Siri Hustvedt’s new novel, “The Blazing World” (Simon & Schuster, 320 pages, $26), borrows its title from the 1666 novel by Margaret Cavendish, Duchess of Newcastle, an imaginative and brilliant woman who was constrained by her society’s attitudes toward female intellectuals.
It is also the name that Hustvedt’s main character, artist Harriet Burden — likewise constrained by the norms of the contemporary art world — gives to the last project she creates: a “house-woman” filled with multitudes of meticulously created tiny figures.
The book is framed as a posthumous investigation sparked by controversy over Burden’s claims to several exhibitions presented under the names of other artists. It opens with a letter from the editor, the fictional conductor of interviews, solicitor of statements and compiler of Burden’s notes. The story is woven from the statements of her daughter, son, lover, collaborator and workshop assistant, as well as the critics who accused her of lying about the whole thing.
The pages are full of quotations and citations, links to fictional art reviews and actual articles from scholarly journals of neurobiology, contemplations of art and psychology, identity and memory. Footnotes explain many of the more obscure references, usually from Harriet’s journals, which jump centuries and subjects.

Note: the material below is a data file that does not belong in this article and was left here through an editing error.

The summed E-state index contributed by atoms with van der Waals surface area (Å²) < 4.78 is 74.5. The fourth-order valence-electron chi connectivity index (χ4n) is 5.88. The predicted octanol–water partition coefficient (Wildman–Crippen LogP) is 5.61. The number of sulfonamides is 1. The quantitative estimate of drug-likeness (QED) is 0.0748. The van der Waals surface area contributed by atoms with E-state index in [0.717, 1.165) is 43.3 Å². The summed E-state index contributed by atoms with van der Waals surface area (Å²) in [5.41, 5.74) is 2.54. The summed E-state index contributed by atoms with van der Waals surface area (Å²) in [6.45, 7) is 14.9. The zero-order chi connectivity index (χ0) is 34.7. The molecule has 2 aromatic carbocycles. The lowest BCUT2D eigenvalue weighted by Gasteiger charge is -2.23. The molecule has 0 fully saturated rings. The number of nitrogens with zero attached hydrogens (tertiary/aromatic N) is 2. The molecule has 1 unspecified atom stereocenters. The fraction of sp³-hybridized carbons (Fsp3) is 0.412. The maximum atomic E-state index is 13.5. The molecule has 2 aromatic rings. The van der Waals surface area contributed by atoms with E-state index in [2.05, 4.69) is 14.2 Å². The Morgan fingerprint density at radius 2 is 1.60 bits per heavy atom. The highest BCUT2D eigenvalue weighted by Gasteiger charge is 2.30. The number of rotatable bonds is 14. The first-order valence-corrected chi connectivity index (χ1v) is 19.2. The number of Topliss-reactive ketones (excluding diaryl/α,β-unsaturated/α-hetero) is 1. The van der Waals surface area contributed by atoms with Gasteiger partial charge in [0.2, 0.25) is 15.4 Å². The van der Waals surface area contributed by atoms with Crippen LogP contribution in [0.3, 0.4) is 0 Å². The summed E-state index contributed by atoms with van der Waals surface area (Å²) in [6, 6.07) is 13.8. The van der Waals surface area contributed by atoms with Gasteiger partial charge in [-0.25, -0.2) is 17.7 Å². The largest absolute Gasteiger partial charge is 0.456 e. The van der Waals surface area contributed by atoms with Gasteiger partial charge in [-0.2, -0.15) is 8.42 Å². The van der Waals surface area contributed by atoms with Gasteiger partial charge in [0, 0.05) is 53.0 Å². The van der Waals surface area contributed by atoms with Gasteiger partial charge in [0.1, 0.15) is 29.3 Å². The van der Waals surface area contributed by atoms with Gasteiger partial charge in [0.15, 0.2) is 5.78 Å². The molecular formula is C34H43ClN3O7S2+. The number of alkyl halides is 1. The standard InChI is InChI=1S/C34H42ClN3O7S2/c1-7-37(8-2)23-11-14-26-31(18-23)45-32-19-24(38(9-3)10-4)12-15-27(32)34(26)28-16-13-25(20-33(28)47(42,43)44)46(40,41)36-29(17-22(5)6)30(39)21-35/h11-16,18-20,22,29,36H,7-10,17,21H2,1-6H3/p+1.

With frequent reference to the work of Kierkegaard, the existentialist philosopher, Harriet’s journals record her preoccupation with seeing and perception, the nature of the self and the multitudes contained therein. Her pseudonyms become embodiments of the many pieces of her personality, in some sense the people she was not allowed to be, constrained by her roles as daughter and wife and woman in the art world.
The “masks,” as she refers to them, are the men she uses to present her work, pieces of her grand experiment and a joke on the art world. The exhibitions and their reception are all part of a project she titles Maskings, meant to illuminate the way identity shapes a work of art and its reception.
Using male artists to act as fronts turns out to be the least predictable part of Burden’s plan, the risk she runs attempting to use another person as a hollow shell, a mask, when everyone has his or her own agenda.
Even in the minds of those willing to grant her authorship of the first two exhibitions, doubts linger about her role in the third, presented by a celebrated young artist named Rune. The big mystery is what happened with this last mask, with the games Burden played with Rune, both of them deceased and unavailable for questioning.
Emily Walz is a freelance writer from southwest Minnesota currently living in Nanjing, China.